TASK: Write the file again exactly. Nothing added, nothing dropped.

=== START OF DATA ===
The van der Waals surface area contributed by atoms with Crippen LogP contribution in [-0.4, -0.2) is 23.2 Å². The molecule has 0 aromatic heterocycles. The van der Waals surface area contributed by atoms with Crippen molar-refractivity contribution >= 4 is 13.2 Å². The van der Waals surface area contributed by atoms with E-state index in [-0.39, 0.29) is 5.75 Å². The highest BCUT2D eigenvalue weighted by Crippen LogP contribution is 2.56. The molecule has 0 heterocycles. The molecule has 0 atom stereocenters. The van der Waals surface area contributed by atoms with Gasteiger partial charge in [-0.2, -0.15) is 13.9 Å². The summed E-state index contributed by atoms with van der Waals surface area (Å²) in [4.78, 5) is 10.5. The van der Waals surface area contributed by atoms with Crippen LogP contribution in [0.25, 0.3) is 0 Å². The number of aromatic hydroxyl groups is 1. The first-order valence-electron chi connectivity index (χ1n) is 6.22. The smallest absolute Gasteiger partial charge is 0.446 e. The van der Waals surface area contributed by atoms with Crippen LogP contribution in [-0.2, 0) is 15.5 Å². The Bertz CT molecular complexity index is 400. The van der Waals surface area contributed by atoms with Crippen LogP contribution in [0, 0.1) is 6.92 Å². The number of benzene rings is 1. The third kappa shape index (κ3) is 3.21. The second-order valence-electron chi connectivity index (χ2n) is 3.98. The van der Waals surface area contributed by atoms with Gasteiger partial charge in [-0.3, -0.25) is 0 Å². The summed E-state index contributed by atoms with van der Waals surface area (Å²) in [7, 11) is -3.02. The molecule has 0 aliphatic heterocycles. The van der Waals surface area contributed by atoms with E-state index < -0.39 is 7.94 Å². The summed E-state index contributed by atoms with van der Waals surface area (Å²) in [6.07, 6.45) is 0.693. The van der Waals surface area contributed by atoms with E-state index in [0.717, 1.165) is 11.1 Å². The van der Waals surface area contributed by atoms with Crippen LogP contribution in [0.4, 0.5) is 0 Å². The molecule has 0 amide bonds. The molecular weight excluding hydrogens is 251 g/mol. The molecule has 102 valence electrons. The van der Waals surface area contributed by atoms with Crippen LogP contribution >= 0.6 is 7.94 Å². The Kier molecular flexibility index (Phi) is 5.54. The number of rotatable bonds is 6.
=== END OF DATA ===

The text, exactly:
The van der Waals surface area contributed by atoms with Crippen LogP contribution in [-0.4, -0.2) is 23.2 Å². The molecule has 0 aromatic heterocycles. The van der Waals surface area contributed by atoms with Crippen molar-refractivity contribution >= 4 is 13.2 Å². The van der Waals surface area contributed by atoms with E-state index in [-0.39, 0.29) is 5.75 Å². The highest BCUT2D eigenvalue weighted by Crippen LogP contribution is 2.56. The molecule has 0 heterocycles. The molecule has 0 atom stereocenters. The van der Waals surface area contributed by atoms with Gasteiger partial charge in [-0.2, -0.15) is 13.9 Å². The summed E-state index contributed by atoms with van der Waals surface area (Å²) in [4.78, 5) is 10.5. The van der Waals surface area contributed by atoms with Crippen LogP contribution in [0.25, 0.3) is 0 Å². The number of aromatic hydroxyl groups is 1. The first-order valence-electron chi connectivity index (χ1n) is 6.22. The smallest absolute Gasteiger partial charge is 0.446 e. The van der Waals surface area contributed by atoms with Crippen LogP contribution in [-0.2, 0) is 15.5 Å². The Bertz CT molecular complexity index is 400. The van der Waals surface area contributed by atoms with Crippen LogP contribution in [0, 0.1) is 6.92 Å². The number of benzene rings is 1. The third kappa shape index (κ3) is 3.21. The second-order valence-electron chi connectivity index (χ2n) is 3.98. The van der Waals surface area contributed by atoms with Gasteiger partial charge in [-0.3, -0.25) is 0 Å². The summed E-state index contributed by atoms with van der Waals surface area (Å²) in [7, 11) is -3.02. The molecule has 0 aliphatic heterocycles. The van der Waals surface area contributed by atoms with E-state index < -0.39 is 7.94 Å². The summed E-state index contributed by atoms with van der Waals surface area (Å²) in [6.07, 6.45) is 0.693. The van der Waals surface area contributed by atoms with E-state index in [0.717, 1.165) is 11.1 Å². The van der Waals surface area contributed by atoms with Crippen LogP contribution in [0.4, 0.5) is 0 Å². The molecule has 0 amide bonds. The molecular weight excluding hydrogens is 251 g/mol. The molecule has 102 valence electrons. The van der Waals surface area contributed by atoms with Crippen LogP contribution >= 0.6 is 7.94 Å². The Kier molecular flexibility index (Phi) is 5.54. The number of rotatable bonds is 6.